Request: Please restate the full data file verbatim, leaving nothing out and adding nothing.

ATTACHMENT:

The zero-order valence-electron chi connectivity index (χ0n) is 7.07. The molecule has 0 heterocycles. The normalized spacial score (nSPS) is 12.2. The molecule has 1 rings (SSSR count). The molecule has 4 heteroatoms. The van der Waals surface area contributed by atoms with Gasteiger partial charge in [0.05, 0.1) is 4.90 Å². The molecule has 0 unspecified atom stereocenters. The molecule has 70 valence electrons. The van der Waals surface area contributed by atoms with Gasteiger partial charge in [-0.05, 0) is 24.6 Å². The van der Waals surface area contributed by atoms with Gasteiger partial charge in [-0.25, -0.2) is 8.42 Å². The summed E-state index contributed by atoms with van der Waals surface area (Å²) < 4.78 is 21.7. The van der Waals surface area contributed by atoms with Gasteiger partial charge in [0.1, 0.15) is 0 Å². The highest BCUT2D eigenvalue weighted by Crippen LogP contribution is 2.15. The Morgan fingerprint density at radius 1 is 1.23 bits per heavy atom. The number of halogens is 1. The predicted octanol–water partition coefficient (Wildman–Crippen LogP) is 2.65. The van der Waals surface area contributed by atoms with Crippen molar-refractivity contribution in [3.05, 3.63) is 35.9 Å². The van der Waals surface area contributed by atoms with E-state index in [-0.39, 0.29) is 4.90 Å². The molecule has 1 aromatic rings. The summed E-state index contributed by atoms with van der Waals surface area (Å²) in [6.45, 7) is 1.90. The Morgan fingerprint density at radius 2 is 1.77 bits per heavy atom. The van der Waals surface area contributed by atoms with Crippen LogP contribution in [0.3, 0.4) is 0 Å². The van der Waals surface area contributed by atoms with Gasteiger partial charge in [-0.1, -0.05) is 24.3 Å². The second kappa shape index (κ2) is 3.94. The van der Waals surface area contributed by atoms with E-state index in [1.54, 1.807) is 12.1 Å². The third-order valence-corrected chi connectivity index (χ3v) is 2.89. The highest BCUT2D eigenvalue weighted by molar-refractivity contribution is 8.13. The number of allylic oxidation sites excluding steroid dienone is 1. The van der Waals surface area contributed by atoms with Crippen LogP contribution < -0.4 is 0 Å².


The zero-order valence-electron chi connectivity index (χ0n) is 7.07. The molecule has 0 heterocycles. The normalized spacial score (nSPS) is 12.2. The molecule has 1 rings (SSSR count). The molecule has 4 heteroatoms. The van der Waals surface area contributed by atoms with Gasteiger partial charge in [0.05, 0.1) is 4.90 Å². The molecule has 0 unspecified atom stereocenters. The molecule has 70 valence electrons. The van der Waals surface area contributed by atoms with Gasteiger partial charge in [-0.05, 0) is 24.6 Å². The van der Waals surface area contributed by atoms with Gasteiger partial charge in [-0.25, -0.2) is 8.42 Å². The summed E-state index contributed by atoms with van der Waals surface area (Å²) < 4.78 is 21.7. The van der Waals surface area contributed by atoms with Gasteiger partial charge in [0.1, 0.15) is 0 Å². The highest BCUT2D eigenvalue weighted by Crippen LogP contribution is 2.15. The Morgan fingerprint density at radius 1 is 1.23 bits per heavy atom. The number of halogens is 1. The predicted octanol–water partition coefficient (Wildman–Crippen LogP) is 2.65. The van der Waals surface area contributed by atoms with Crippen molar-refractivity contribution in [3.05, 3.63) is 35.9 Å². The van der Waals surface area contributed by atoms with E-state index in [-0.39, 0.29) is 4.90 Å². The molecule has 1 aromatic rings. The summed E-state index contributed by atoms with van der Waals surface area (Å²) in [6.45, 7) is 1.90. The Morgan fingerprint density at radius 2 is 1.77 bits per heavy atom. The van der Waals surface area contributed by atoms with Crippen LogP contribution in [0.3, 0.4) is 0 Å². The van der Waals surface area contributed by atoms with Gasteiger partial charge in [-0.1, -0.05) is 24.3 Å². The second kappa shape index (κ2) is 3.94. The van der Waals surface area contributed by atoms with E-state index in [1.54, 1.807) is 12.1 Å². The third-order valence-corrected chi connectivity index (χ3v) is 2.89. The highest BCUT2D eigenvalue weighted by molar-refractivity contribution is 8.13. The number of allylic oxidation sites excluding steroid dienone is 1. The van der Waals surface area contributed by atoms with Crippen LogP contribution < -0.4 is 0 Å².